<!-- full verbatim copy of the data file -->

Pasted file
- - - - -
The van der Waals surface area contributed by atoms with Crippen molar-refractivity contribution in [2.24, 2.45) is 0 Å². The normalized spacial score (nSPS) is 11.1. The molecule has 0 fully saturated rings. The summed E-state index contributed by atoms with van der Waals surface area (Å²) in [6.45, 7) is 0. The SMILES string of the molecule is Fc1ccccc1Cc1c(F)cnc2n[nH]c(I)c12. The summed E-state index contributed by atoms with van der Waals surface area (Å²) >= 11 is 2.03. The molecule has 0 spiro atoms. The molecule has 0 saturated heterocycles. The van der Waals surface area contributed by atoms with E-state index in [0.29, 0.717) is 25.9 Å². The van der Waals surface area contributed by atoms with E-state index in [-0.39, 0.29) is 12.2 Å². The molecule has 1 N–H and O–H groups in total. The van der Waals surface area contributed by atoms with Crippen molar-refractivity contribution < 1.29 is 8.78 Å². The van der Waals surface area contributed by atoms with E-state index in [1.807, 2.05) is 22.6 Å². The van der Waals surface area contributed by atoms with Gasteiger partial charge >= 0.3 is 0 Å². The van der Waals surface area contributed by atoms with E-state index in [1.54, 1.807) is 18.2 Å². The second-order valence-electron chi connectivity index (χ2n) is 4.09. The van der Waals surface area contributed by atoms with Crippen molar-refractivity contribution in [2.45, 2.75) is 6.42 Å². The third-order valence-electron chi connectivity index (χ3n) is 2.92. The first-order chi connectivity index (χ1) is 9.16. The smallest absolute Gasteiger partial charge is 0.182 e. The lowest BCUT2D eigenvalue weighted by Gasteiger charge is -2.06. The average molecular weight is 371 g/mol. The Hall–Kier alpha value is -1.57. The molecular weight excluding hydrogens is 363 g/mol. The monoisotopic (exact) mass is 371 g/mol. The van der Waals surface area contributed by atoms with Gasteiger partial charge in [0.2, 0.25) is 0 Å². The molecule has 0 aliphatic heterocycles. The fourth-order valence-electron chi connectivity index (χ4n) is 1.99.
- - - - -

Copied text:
The van der Waals surface area contributed by atoms with Crippen molar-refractivity contribution in [2.24, 2.45) is 0 Å². The normalized spacial score (nSPS) is 11.1. The molecule has 0 fully saturated rings. The summed E-state index contributed by atoms with van der Waals surface area (Å²) in [6.45, 7) is 0. The SMILES string of the molecule is Fc1ccccc1Cc1c(F)cnc2n[nH]c(I)c12. The summed E-state index contributed by atoms with van der Waals surface area (Å²) >= 11 is 2.03. The molecule has 0 spiro atoms. The molecule has 0 saturated heterocycles. The van der Waals surface area contributed by atoms with E-state index in [0.29, 0.717) is 25.9 Å². The van der Waals surface area contributed by atoms with E-state index in [-0.39, 0.29) is 12.2 Å². The molecule has 1 N–H and O–H groups in total. The van der Waals surface area contributed by atoms with Crippen molar-refractivity contribution < 1.29 is 8.78 Å². The van der Waals surface area contributed by atoms with E-state index in [1.807, 2.05) is 22.6 Å². The van der Waals surface area contributed by atoms with Gasteiger partial charge >= 0.3 is 0 Å². The van der Waals surface area contributed by atoms with E-state index in [1.54, 1.807) is 18.2 Å². The second-order valence-electron chi connectivity index (χ2n) is 4.09. The van der Waals surface area contributed by atoms with Crippen molar-refractivity contribution in [2.45, 2.75) is 6.42 Å². The third-order valence-electron chi connectivity index (χ3n) is 2.92. The first-order chi connectivity index (χ1) is 9.16. The smallest absolute Gasteiger partial charge is 0.182 e. The lowest BCUT2D eigenvalue weighted by Gasteiger charge is -2.06. The average molecular weight is 371 g/mol. The Hall–Kier alpha value is -1.57. The molecular weight excluding hydrogens is 363 g/mol. The monoisotopic (exact) mass is 371 g/mol. The van der Waals surface area contributed by atoms with Gasteiger partial charge in [0.2, 0.25) is 0 Å². The molecule has 0 aliphatic heterocycles. The fourth-order valence-electron chi connectivity index (χ4n) is 1.99.